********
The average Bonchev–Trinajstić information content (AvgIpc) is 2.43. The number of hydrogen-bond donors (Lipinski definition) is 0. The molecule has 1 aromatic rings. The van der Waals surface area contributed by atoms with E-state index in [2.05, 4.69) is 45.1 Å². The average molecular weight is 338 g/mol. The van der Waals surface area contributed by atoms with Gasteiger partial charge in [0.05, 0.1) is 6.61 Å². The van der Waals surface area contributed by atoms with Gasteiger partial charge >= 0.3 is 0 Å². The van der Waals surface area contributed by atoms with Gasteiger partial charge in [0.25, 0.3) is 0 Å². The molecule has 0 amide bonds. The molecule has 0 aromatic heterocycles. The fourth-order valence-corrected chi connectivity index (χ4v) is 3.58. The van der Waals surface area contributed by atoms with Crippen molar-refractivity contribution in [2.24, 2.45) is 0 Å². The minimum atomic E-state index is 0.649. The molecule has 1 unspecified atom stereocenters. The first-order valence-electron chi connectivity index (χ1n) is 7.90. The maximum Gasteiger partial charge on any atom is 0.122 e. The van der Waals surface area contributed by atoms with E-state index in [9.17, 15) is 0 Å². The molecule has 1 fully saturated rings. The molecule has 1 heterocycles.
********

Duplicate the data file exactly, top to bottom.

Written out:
The average Bonchev–Trinajstić information content (AvgIpc) is 2.43. The number of hydrogen-bond donors (Lipinski definition) is 0. The molecule has 1 aromatic rings. The van der Waals surface area contributed by atoms with E-state index in [2.05, 4.69) is 45.1 Å². The average molecular weight is 338 g/mol. The van der Waals surface area contributed by atoms with Gasteiger partial charge in [0.05, 0.1) is 6.61 Å². The van der Waals surface area contributed by atoms with Gasteiger partial charge >= 0.3 is 0 Å². The van der Waals surface area contributed by atoms with Gasteiger partial charge in [0.25, 0.3) is 0 Å². The molecule has 0 amide bonds. The molecule has 0 aromatic heterocycles. The fourth-order valence-corrected chi connectivity index (χ4v) is 3.58. The van der Waals surface area contributed by atoms with Crippen molar-refractivity contribution in [2.24, 2.45) is 0 Å². The minimum atomic E-state index is 0.649. The molecule has 1 unspecified atom stereocenters. The first-order valence-electron chi connectivity index (χ1n) is 7.90. The maximum Gasteiger partial charge on any atom is 0.122 e. The van der Waals surface area contributed by atoms with E-state index in [9.17, 15) is 0 Å². The molecule has 1 fully saturated rings. The molecule has 1 heterocycles.